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Does Wasted Time Constitute Emotional Distress in Creditor Harassment Lawsuit?

A recent lawsuit filed by a debtor against a law firm claims that the law firm violated the terms of the Fair Debt Collection Practices Act (FDCPA). The FDCPA is a piece of federal legislation that prevents debt collectors or agents for creditors from harassing debtors or taking illegal actions. 

In this case, the debtor fell behind on Condo Association payments, and the condo handed the matter over to a law firm. The law firm filed a notice of lien on the debtor’s condo and threatened foreclosure if the debtor did not pay $10,000 in restitution. The debtor filed a countersuit under the FDCPA alleging violations that included adding excessive fees, attorney’s fees, and other charges not permitted under state law. He further claimed that the lien was filed with a third party that violated the FDCPA, which prevents creditors from discussing collections issues with family, friends, and the public at large. 

The plaintiff contended that the excessive fees and other violations caused him emotional distress and wasted his time. However, the district court ruled in favor of the defendant and found that the debtor did not have standing to sue because he had not been sufficiently injured. 

While it is nearly impossible for an individual to file a personal injury claim on the basis of emotional injury, the 11 Circuit Court of Appeals determined that the law firm could not dismiss the lawsuit on the grounds that there was no real injury. Wasted time and emotional distress are enough to move an FDCPA lawsuit forward. 

What Does the Successful Appeal Mean?

A lot. For the plaintiff, it means that his counterclaim of violations under the FDCPA will be allowed to move forward against the law firm. It also means that future claims related to emotional distress caused by debt collectors can be heard by circuit courts. The court found that the defendant did commit time and energy in an attempt to resolve the debt, fight the lien, and otherwise determine what debts were valid and which were made up. The court ruled that this, in fact, qualifies as emotional distress and is thus actionable under the FDCPA.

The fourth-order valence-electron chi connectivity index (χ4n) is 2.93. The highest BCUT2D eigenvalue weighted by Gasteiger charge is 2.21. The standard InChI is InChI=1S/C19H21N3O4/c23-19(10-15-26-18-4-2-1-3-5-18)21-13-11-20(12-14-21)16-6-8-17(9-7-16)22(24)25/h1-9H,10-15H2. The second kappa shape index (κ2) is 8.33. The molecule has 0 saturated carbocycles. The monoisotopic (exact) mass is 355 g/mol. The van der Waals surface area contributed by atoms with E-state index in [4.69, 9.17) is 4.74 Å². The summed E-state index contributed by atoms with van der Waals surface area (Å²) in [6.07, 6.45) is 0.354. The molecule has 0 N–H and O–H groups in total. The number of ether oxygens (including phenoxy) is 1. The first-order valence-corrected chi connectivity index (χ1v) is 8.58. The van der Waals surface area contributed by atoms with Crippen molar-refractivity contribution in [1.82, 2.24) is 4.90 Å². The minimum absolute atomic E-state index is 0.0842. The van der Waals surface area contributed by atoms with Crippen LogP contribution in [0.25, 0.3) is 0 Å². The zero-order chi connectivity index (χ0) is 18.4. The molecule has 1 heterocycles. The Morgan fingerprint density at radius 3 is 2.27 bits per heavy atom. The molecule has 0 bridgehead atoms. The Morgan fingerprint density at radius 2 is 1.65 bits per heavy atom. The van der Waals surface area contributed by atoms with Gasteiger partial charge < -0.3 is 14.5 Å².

Why Did the Debtor Win?

There are two reasons the court gave. The first involves the law firm charging the debtor more than he owed to release a lien on his condo. That, the court determined, was illegal. Secondly, the court determined that the emotional distress involved in filing a counterclaim is not actionable. However, the court separated the efforts to file the FDCPA action from the act of fighting the illegal lien placed on the debtor’s property. Ultimately, the court ruled that the defendant had standing to sue because he had to put in a lot of extra effort to fight the illegal lien, and the defendant would not lift the lien unless he paid more than he owed. 

Talk to an Indiana Bankruptcy Attorney Today

Creditors don’t always play fair. If you’re facing harassment, call Chris Arrington, Indiana bankruptcy attorney, today to schedule a free consultation and learn more about how we can help. 

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